Day 120: Kathmandu (加得满都) – October 15th

Due to the strange time zone we’re in, the sun rises extremely early at 5ish, but also sets around 4pm. This sort of explains why people wake early and also sleep rather early. Waking up, Jiajia felt better after a 15hr nap, so we attempted to grab some food at a local cafe. After Jiajia ate a half piece of toast, we started walking around the area of Thamel where most tourists are located. Running some random errands, we got a pay as you go prepaid SIM card for a staggering 50Rs, which was about $0.60USD!!! The more we travel, the more we realize how ridiculously priced North American mobile fees are! Another cool part, is that there is a lot of good stuff on television. They have movie channels showing decent movies around the clock (good for burning time in the hotel), and at night Discovery and Animal Planet shows make a perfect companion to falling asleep…

Jiajia was still unable to eat, so we wanted to get some fruits. In Thamel, the fruit-stand to North Face shop ratio is about 1:22, so after a 20min walk I managed to hunt down a fruit stand… WTF people don’t eat fruits? The bananas helped the upset stomach, so later in the afternoon, we finally headed out to see what Kathmandu was all about.

Following the Lonely Planet bible, we took a guided tour which, without it, you would walk past all these little gems without knowing the history or the fact this random thing on the ground came before Columbus. Leaving Thamel, Kathmandu quickly turns into a very vibrant and busy city. The narrow alleys of shops and busy squares, or chowks, full of people selling produce and local foods. Small temples are scattered throughout the city, but show very little signs of religious use, unlike the temples full of followers back in Tibet. In fact, they just look like abandoned buildings and locals just ignore them, or the most use we saw were kids that playing around the statues and pigeons pooing on them (the statues, of course).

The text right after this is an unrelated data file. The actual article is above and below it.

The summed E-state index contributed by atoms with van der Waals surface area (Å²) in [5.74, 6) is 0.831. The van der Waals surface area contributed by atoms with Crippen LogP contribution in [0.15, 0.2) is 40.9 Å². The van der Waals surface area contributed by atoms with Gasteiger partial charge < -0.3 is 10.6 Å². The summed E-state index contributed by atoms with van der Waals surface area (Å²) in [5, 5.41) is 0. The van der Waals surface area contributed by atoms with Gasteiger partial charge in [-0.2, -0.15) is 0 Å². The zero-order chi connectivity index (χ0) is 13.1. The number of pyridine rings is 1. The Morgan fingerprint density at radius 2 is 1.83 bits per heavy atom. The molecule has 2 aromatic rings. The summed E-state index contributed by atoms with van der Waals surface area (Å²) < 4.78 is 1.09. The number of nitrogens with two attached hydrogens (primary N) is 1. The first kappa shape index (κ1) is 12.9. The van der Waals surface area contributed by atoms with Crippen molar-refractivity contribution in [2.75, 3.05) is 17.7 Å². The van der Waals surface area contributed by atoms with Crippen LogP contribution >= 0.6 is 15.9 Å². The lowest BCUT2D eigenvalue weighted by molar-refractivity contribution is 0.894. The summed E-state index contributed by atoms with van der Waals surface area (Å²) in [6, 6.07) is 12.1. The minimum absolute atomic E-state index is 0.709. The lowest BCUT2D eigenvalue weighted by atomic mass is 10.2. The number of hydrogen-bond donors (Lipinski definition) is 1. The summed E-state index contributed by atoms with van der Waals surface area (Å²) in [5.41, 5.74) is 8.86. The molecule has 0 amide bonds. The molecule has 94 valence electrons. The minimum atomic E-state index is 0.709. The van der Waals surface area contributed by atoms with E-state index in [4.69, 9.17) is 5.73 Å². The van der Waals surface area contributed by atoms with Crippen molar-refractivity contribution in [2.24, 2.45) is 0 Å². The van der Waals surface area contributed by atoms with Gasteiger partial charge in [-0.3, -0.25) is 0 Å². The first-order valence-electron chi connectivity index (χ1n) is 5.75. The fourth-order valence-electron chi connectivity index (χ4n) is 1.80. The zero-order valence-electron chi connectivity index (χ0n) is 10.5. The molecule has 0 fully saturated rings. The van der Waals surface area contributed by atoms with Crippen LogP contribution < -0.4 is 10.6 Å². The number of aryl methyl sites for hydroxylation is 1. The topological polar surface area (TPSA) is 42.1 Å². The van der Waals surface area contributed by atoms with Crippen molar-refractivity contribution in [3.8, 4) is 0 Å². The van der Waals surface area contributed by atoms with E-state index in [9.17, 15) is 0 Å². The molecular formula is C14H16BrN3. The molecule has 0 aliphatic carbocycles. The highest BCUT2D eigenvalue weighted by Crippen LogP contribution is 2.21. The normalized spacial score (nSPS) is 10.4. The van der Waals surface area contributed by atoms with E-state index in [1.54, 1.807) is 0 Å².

Another strange thing about Kathmandu, is that there are these strange entrances in the wall, that takes you into a totally different world compared to the outside. Sorta like opening the door to Narnia, a much dirtier and less magical Narnia. Off the streets of the city are small squares, or bahils, and feels like a totally different world with lots of space and very little people, two combinations not very common in tourist-heavy Thamel area of town.

At the end of the walk was Durbar Square, or palace square where historically the rulers of the area would be housed. The massive square contained very impressive architecture, and the large space felt great compared to the claustrophobic feel of what we’ve seen so far in Kathmandu. Unfortunately, by the time we got to the square the sun almost set, so we decided to do a more in-depth visit tomorrow and started our way home. This brings another strange thing, is that despite being very laid back people, traffic jams still do occur! Cars aren’t really why there’s traffic jams, but instead people, mopeds and rickshaws are the main reason for the jam. And as we dodge bikes to our left and cars to our right, out of nowhere this COW (a real moo cow) comes rushing through the small space we wanted to squeeze through.

What an interesting place…

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